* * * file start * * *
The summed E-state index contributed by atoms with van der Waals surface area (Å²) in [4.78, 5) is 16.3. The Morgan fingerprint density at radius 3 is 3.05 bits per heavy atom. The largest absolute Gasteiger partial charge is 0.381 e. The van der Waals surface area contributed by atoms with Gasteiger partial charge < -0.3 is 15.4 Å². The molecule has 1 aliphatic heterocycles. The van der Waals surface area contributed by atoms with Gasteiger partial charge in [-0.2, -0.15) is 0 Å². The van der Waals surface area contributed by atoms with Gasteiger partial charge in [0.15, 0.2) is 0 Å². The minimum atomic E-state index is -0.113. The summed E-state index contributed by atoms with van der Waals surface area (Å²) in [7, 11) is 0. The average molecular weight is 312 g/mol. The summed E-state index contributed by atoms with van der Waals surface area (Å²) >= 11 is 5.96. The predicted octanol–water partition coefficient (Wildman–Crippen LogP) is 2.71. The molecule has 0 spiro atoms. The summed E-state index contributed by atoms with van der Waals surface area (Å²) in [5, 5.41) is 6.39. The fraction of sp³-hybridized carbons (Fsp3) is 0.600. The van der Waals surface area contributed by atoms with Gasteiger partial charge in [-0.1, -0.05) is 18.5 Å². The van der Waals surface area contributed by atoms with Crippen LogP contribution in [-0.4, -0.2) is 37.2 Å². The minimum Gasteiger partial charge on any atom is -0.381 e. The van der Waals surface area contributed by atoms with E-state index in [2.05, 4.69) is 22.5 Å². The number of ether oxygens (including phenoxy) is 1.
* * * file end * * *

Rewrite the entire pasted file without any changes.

The summed E-state index contributed by atoms with van der Waals surface area (Å²) in [4.78, 5) is 16.3. The Morgan fingerprint density at radius 3 is 3.05 bits per heavy atom. The largest absolute Gasteiger partial charge is 0.381 e. The van der Waals surface area contributed by atoms with Gasteiger partial charge < -0.3 is 15.4 Å². The molecule has 1 aliphatic heterocycles. The van der Waals surface area contributed by atoms with Gasteiger partial charge in [-0.2, -0.15) is 0 Å². The van der Waals surface area contributed by atoms with Gasteiger partial charge in [0.15, 0.2) is 0 Å². The minimum atomic E-state index is -0.113. The summed E-state index contributed by atoms with van der Waals surface area (Å²) in [7, 11) is 0. The average molecular weight is 312 g/mol. The summed E-state index contributed by atoms with van der Waals surface area (Å²) >= 11 is 5.96. The predicted octanol–water partition coefficient (Wildman–Crippen LogP) is 2.71. The molecule has 0 spiro atoms. The summed E-state index contributed by atoms with van der Waals surface area (Å²) in [5, 5.41) is 6.39. The fraction of sp³-hybridized carbons (Fsp3) is 0.600. The van der Waals surface area contributed by atoms with Gasteiger partial charge in [-0.1, -0.05) is 18.5 Å². The van der Waals surface area contributed by atoms with Crippen LogP contribution in [-0.4, -0.2) is 37.2 Å². The minimum Gasteiger partial charge on any atom is -0.381 e. The van der Waals surface area contributed by atoms with E-state index in [2.05, 4.69) is 22.5 Å². The number of ether oxygens (including phenoxy) is 1.